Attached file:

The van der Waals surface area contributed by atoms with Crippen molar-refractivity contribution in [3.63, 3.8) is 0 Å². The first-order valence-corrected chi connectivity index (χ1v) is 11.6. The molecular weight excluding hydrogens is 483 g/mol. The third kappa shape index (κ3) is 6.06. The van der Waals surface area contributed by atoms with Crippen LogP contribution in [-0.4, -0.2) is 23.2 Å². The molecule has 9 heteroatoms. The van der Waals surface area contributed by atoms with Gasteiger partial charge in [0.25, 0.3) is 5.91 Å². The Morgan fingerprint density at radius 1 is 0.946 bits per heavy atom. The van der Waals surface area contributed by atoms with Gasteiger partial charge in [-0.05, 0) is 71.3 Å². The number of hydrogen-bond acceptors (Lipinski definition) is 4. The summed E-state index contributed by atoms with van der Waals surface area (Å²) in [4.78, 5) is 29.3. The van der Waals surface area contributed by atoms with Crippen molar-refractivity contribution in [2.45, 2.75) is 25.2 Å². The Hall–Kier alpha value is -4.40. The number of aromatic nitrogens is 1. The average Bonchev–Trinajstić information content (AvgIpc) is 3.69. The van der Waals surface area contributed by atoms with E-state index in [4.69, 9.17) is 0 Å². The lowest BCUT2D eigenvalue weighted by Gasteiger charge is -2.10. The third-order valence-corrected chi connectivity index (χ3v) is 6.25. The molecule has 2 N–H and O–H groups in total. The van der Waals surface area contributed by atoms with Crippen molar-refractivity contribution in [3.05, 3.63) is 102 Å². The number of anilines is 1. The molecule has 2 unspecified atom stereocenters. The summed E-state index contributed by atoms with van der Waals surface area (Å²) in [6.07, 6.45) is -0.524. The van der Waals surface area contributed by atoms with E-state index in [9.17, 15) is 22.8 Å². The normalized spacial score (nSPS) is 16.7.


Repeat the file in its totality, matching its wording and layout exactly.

The van der Waals surface area contributed by atoms with Crippen molar-refractivity contribution in [3.63, 3.8) is 0 Å². The first-order valence-corrected chi connectivity index (χ1v) is 11.6. The molecular weight excluding hydrogens is 483 g/mol. The third kappa shape index (κ3) is 6.06. The van der Waals surface area contributed by atoms with Crippen LogP contribution in [-0.4, -0.2) is 23.2 Å². The molecule has 9 heteroatoms. The van der Waals surface area contributed by atoms with Gasteiger partial charge in [0.25, 0.3) is 5.91 Å². The Morgan fingerprint density at radius 1 is 0.946 bits per heavy atom. The van der Waals surface area contributed by atoms with Gasteiger partial charge in [-0.05, 0) is 71.3 Å². The number of hydrogen-bond acceptors (Lipinski definition) is 4. The summed E-state index contributed by atoms with van der Waals surface area (Å²) in [4.78, 5) is 29.3. The van der Waals surface area contributed by atoms with Crippen molar-refractivity contribution in [2.45, 2.75) is 25.2 Å². The Hall–Kier alpha value is -4.40. The number of aromatic nitrogens is 1. The average Bonchev–Trinajstić information content (AvgIpc) is 3.69. The van der Waals surface area contributed by atoms with E-state index in [4.69, 9.17) is 0 Å². The lowest BCUT2D eigenvalue weighted by Gasteiger charge is -2.10. The third-order valence-corrected chi connectivity index (χ3v) is 6.25. The molecule has 2 N–H and O–H groups in total. The van der Waals surface area contributed by atoms with Crippen molar-refractivity contribution in [3.05, 3.63) is 102 Å². The number of anilines is 1. The molecule has 2 unspecified atom stereocenters. The summed E-state index contributed by atoms with van der Waals surface area (Å²) in [6.07, 6.45) is -0.524. The van der Waals surface area contributed by atoms with E-state index in [9.17, 15) is 22.8 Å². The normalized spacial score (nSPS) is 16.7.